Central to the teaching and learning approach at the School of Medicine is the development of clinical skills, enabling you to transition smoothly to the clinical environment. This approach has ensured that graduates have gone on to achieve real success across a number of different fields and specialisms.
At the School of Medicine we encourage you to begin your career preparation from day one. Alongside our award-winning Careers Centre and advice from the School's academic staff, we also offer a wide range of personalised support through the University's Leeds for Life initiative.
This focus on personalised careers support is one of the reasons we're the 9th in the UK for graduate recruitment according to High Fliers research.
What is Leeds for Life?
Leeds for Life will prepare you for your future career in Medicine in line with our University Values and Partnerships. It's a unique resource exclusively available to students at the University of Leeds that aims to help you make the most out of your time here.
From recording your academic achievements to helping you organise one-to-one careers catch ups, Leeds for Life makes sure staff and students work in close partnership. Find out more about how Leeds for Life can help you develop your skills and improve your employability to achieve their academic goals.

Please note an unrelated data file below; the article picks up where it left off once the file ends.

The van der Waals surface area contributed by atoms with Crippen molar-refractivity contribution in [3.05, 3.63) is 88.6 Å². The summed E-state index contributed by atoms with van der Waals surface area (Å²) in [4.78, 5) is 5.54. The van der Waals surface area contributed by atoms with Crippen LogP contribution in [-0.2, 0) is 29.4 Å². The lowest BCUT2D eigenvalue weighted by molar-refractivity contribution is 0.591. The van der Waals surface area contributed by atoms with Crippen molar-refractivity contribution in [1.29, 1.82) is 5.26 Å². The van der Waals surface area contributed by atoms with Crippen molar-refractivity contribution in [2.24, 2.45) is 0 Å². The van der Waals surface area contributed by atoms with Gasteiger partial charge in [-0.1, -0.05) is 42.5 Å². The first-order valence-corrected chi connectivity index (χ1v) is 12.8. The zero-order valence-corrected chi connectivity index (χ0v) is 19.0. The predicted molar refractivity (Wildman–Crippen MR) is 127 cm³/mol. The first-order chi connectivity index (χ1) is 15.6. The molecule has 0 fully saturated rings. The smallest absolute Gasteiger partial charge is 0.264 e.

Build your CV as you study
For those looking to add to their CV while studying, there are many clubs and societies along with voluntary and paid work experience available to students and graduates. This year around 1,500 employers targeted University of Leeds students when advertising their vacancies on the Careers Centre's website.
Leeds for Life provides you with access to a range of opportunities, including volunteering and professional or research placements relevant to your studies. Your personal development timeline provides you with a documented record of the skills, achievements and qualities that you've developed, strengthening future applications.
Excellent career prospects
90% of our radiography students go on to work and / or study within 15 months after the course.
UK radiographers and particularly those from Leeds are recognised as being amongst the best in the world. Successful radiography graduates must apply for registration with The Health and Care Professions Council (HCPC).
Long-term career prospects include management, research, postgraduate specialist practice and teaching. A radiography degree is a recognised vocational qualification.
The HCPC is a regulatory body whose main aim is to protect the public. The professional title of ‘radiographer’ is protected by law. This means anyone using the title ‘radiographer’ must be registered with the HCPC.